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Is the Caprini Score Predictive of Venothromboembolism Events in Orthopaedic Fracture Patients?

Dashe, Jesse, MD; Parisien, Robert L., MD; Pina, Matthew, MD; De Giacomo, Anthony F., MD; Tornetta, Paul III, MD

Journal of Orthopaedic Trauma: June 2019 - Volume 33 - Issue 6 - p 269–275
doi: 10.1097/BOT.0000000000001451
Original Article
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Objective: Explore the validity of the Caprini Score in orthopaedic patients with lower-extremity fractures.

Design: Retrospective cohort study.

Setting: Level I trauma academic medical center.

Patients/Participants: Eight hundred forty-eight patients with lower-extremity fractures from 2002 to 2015 with exclusion criteria: minors, follow-up less than 30 days.

Intervention: Stratify patients into 2 groups: high-risk (pelvic and acetabular fractures) and low-risk groups (isolated foot and ankle fractures).

Main Outcome: Caprini Score, fracture classification, length of follow-up, deep vein thrombosis (DVT) chemoprophylaxis, and venothromboembolism (VTE) events [DVT and/or pulmonary embolism (PE)] diagnosed with objective testing.

Results: Eight hundred forty-eight patients (499 M; 349 F) 18–93 years of age (average 43.7) with average body mass index of 29. Three hundred high-risk and 548 low-risk patients with no differences in demographics with average follow-up of 288 days. There were 33 (3.9%) VTE events, which were more common in the high-risk group (8%: 9 DVT, 15 PE) than the low-risk group (1.6%: 8 DVT, 1 PE) (P < 0.0001). The cutoff that best-predicted VTE events based on receiver-operating curves was 12 (c = 0.74) in the high-risk group, 11 (c = 0.79) in the low-risk group, and 12 (c = 0.83) overall.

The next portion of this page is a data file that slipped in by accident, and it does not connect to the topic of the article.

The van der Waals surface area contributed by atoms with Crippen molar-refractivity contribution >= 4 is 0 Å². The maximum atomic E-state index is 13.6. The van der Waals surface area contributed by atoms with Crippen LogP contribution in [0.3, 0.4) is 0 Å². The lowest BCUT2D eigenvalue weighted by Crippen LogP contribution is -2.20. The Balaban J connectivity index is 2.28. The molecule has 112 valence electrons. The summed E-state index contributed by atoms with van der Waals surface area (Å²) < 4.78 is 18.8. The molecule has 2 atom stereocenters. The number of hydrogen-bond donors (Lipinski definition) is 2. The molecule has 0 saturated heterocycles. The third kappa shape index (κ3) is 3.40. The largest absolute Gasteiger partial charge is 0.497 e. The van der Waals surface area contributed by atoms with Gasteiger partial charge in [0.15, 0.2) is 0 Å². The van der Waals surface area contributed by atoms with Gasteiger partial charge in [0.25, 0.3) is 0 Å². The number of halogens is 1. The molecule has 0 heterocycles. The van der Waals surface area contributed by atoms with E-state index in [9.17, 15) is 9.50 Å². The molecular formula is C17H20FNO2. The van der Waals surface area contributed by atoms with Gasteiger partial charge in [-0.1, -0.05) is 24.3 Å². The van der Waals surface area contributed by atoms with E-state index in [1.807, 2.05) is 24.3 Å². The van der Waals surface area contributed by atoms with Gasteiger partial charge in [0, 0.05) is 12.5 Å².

Conclusion: There was a significant lower VTE rate found in the low-risk group, but the Caprini prediction model was not significantly different between the 2 groups. This displays that patient factors play a large role in the development of VTE events independent of injury type. The Caprini score may help identify patients who may require increased protection.

Level of Evidence: Prognostic Level III. See Instructions for Authors for a complete description of levels of evidence.

Boston Medical Center, Boston University, Boston, MA.

Reprints: Jesse Dashe, MD, Boston Medical Center, 850 Harrison Avenue, Dowling 2 North, Boston, MA 02118 (e-mail: jessedashe@gmail.com).

Funding from quality improvement grants at Boston Medical Center.

The authors report no conflict of interest.

Presented as poster at Annual Meeting of the American Orthopaedic Association, June 26–29, 2017, Charlotte, NC, and the Annual Meeting of the Orthopaedic Trauma Association, October 5–8, 2016, National Harbor, MD.

Supplemental digital content is available for this article. Direct URL citations appear in the printed text and are provided in the HTML and PDF versions of this article on the journal's Web site (www.jorthotrauma.com).

Accepted January 16, 2019

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